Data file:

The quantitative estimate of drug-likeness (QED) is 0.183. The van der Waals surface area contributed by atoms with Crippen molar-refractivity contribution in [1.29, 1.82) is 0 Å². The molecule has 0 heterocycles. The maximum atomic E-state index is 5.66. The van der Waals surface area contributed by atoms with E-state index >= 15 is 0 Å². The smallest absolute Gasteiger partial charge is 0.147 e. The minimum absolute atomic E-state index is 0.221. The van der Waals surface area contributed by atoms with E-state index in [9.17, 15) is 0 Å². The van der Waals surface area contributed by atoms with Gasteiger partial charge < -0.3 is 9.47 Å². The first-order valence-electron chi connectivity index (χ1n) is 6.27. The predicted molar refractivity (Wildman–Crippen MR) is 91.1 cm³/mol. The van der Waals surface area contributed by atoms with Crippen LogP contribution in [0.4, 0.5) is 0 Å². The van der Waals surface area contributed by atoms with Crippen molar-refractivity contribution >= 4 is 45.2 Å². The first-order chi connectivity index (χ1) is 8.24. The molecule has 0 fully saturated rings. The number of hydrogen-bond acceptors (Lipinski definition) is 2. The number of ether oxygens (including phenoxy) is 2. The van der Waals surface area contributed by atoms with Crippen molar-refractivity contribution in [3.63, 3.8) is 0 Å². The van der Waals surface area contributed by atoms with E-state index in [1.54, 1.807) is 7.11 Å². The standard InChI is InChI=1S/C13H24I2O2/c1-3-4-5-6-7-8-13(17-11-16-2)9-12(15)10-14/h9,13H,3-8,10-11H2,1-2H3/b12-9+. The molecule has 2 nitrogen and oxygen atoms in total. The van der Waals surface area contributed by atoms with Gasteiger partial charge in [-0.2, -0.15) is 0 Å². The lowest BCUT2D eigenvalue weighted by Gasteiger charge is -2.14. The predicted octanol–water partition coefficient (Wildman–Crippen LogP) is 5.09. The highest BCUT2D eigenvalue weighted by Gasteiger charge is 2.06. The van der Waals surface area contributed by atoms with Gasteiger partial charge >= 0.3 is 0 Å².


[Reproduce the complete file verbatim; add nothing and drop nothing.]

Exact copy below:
The quantitative estimate of drug-likeness (QED) is 0.183. The van der Waals surface area contributed by atoms with Crippen molar-refractivity contribution in [1.29, 1.82) is 0 Å². The molecule has 0 heterocycles. The maximum atomic E-state index is 5.66. The van der Waals surface area contributed by atoms with E-state index >= 15 is 0 Å². The smallest absolute Gasteiger partial charge is 0.147 e. The minimum absolute atomic E-state index is 0.221. The van der Waals surface area contributed by atoms with E-state index in [9.17, 15) is 0 Å². The van der Waals surface area contributed by atoms with Gasteiger partial charge < -0.3 is 9.47 Å². The first-order valence-electron chi connectivity index (χ1n) is 6.27. The predicted molar refractivity (Wildman–Crippen MR) is 91.1 cm³/mol. The van der Waals surface area contributed by atoms with Crippen LogP contribution in [0.4, 0.5) is 0 Å². The van der Waals surface area contributed by atoms with Crippen molar-refractivity contribution >= 4 is 45.2 Å². The first-order chi connectivity index (χ1) is 8.24. The molecule has 0 fully saturated rings. The number of hydrogen-bond acceptors (Lipinski definition) is 2. The number of ether oxygens (including phenoxy) is 2. The van der Waals surface area contributed by atoms with Crippen molar-refractivity contribution in [3.63, 3.8) is 0 Å². The van der Waals surface area contributed by atoms with E-state index in [1.54, 1.807) is 7.11 Å². The standard InChI is InChI=1S/C13H24I2O2/c1-3-4-5-6-7-8-13(17-11-16-2)9-12(15)10-14/h9,13H,3-8,10-11H2,1-2H3/b12-9+. The molecule has 2 nitrogen and oxygen atoms in total. The van der Waals surface area contributed by atoms with Gasteiger partial charge in [-0.2, -0.15) is 0 Å². The lowest BCUT2D eigenvalue weighted by Gasteiger charge is -2.14. The predicted octanol–water partition coefficient (Wildman–Crippen LogP) is 5.09. The highest BCUT2D eigenvalue weighted by Gasteiger charge is 2.06. The van der Waals surface area contributed by atoms with Gasteiger partial charge >= 0.3 is 0 Å².